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From Wikipedia, the free encyclopedia

BDC 10
BDC 10.jpg
TypeCluster bomb
Place of origin Nazi Germany
Service history
Used byLuftwaffe
WarsWorld War II

The BDC 10 was a cluster bomb used by the Luftwaffe during World War II.

Design

BDC 10

The BDC 10 was a cluster bomb unit which held five bombs horizontally together by a metallic band 140 mm (5.5 in) wide, and by a double spider mechanism at the front of the bombs. The inner spider hooked through the suspension lugs at the front of the bombs while the outer spider connected to the bombs safety pins by small chains. The top half of the band attached to a suspension beam and a charging head similar to a Rheinmetall fuze head. An electric cable from the head went to a socket, and this 2-prong socket plugs into the release device. The lower half of the metallic band is attached to the upper by wire hinges held together by two safety pins, one on each side. These pins are attached to the outer arming spider by small chains. The lower half of the band is split and held together by two screws for tightening the band around the bombs during assembly.[1]

On release from the aircraft an electric cap is fired and after a short delay, this ignites a small charge which blows off the spider, which pulled out the bombs safety pins and the safety pins which held the band together. The bombs separate and arm as they fall giving a tighter pattern than by dropping the bombs in a stick.

Two different bomb configurations were possible:

  • 5 x SC 10
  • 5 x SD 10 A[1]

Bombs

Model Length Diameter Weight Explosive Weight Explosive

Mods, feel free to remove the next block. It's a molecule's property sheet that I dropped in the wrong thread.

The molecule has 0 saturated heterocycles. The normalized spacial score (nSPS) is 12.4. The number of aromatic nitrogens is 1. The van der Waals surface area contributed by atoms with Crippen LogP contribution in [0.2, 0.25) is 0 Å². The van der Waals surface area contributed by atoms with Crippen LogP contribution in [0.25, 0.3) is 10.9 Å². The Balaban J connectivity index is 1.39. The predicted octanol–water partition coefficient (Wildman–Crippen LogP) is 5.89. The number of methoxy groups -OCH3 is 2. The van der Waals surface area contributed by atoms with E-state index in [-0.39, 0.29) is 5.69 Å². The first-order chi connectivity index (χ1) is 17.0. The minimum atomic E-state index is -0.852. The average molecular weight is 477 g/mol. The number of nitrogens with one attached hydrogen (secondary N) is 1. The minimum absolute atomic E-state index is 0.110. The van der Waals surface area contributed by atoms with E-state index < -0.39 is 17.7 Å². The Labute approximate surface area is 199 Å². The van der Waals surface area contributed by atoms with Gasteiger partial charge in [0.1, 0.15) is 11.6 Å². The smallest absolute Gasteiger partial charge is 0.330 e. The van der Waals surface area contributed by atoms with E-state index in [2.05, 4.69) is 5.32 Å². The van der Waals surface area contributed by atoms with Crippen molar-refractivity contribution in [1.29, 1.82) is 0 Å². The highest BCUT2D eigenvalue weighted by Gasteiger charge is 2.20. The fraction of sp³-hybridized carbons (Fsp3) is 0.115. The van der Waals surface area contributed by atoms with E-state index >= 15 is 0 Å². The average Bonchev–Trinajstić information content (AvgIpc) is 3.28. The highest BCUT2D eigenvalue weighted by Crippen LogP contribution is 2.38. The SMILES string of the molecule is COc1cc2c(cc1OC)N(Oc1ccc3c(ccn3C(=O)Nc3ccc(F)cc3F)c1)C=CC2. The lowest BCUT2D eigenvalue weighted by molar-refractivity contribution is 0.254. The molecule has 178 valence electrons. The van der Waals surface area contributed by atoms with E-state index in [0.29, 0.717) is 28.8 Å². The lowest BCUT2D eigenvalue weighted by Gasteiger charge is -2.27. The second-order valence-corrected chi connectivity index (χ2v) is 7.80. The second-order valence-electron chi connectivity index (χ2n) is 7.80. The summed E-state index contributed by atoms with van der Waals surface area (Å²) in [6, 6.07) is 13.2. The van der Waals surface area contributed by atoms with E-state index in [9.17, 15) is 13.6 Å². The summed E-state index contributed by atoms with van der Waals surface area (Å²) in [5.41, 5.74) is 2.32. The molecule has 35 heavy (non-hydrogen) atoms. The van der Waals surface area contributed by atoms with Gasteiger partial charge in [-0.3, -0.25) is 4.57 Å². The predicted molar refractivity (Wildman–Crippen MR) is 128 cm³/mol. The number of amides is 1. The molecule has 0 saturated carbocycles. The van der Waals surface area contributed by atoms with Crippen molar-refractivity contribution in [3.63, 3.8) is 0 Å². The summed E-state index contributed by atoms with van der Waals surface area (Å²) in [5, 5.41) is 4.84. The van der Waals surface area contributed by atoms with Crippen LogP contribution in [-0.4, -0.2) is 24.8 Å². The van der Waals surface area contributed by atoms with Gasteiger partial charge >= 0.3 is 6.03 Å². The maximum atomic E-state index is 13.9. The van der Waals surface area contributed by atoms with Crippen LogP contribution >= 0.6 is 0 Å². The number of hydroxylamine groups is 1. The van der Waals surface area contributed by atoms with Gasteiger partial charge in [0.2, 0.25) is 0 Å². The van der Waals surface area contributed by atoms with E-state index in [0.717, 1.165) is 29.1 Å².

SC 10 58 cm (23 in) 83 mm (3.25 in) 12 kg (26 lb) 900 g (2 lb) TNT
SC 10 DW 58 cm (23 in) 83 mm (3.25 in) 12 kg (26 lb) 900 g (2 lb) TNT
SD 10 A Type I 55 cm (21.6 in) 86 mm (3.4 in) 10 kg (22 lb) 900 g (2 lb) 60/40 Amatol or TNT
SD 10 A Type II 55 cm (21.6 in) 86 mm (3.4 in) 10 kg (22 lb) 900 g (2 lb) 60/40 Amatol or TNT[1]

SC 10

SC 10 - Was a German made fragmentation bomb and there were two variants the SC 10 and SC 10 DW. They differed in their construction details but their dimensions and performance were similar.

  • SC 10 - There's relatively little information on this variant in TM 9-1985-2, German Explosive Ordnance other than the case could be forged or cast steel, the base was an integral part of the bomb, and the nose was tapped for a fuze.
  • SC 10 DW - This bomb had both inner and outer steel cases. Between the cases, there were steel pellets embedded in concrete for fragmentation and the center was tapped to hold a time delayed nose fuze. There was also a tapered tail cone with 4 tail fins. The SC 10 was similar in construction to the SD 10 A Type II and the DW in the designation stood for (dickwandig) or thick walled in English. The bomb was intended to pierce a target and after a short delay explode destroying the target with shell fragments. The bombs were dark grey in color.[1]

SD 10 A

SD 10 A - Was a German made fragmentation bomb and there were two variants the Type I and Type II. They differed in their construction details but their dimensions and performance were similar.

  • Type I - This bomb had a parallel-sided body of cast steel with a thicker nose section that was centrally tapped to hold a nose fuze. There was also a tapered tail cone with 4 tail fins. The bombs were olive green in color with red stripes between the fins.
  • Type II - This bomb had both inner and outer drawn steel cases. Between the cases, there were 7 mm (0.28 in) steel cubes that were set in concrete for fragmentation and both shells were scarf jointed together at the nose. There were four steel supports welded between the inner and outer walls of the nose that acted as spacers and the center was tapped to hold a nose fuze. There was also a tapered tail cone with 4 tail fins.[1]

Photo Gallery

See also

References

  1. ^ a b c d e United States War Office (1953). German explosive ordnance : (bombs, fuzes, rockets, land mines, grenades and igniters). United States Government Printing Office. OCLC 713755660.
This page was last edited on 2 April 2019, at 00:22
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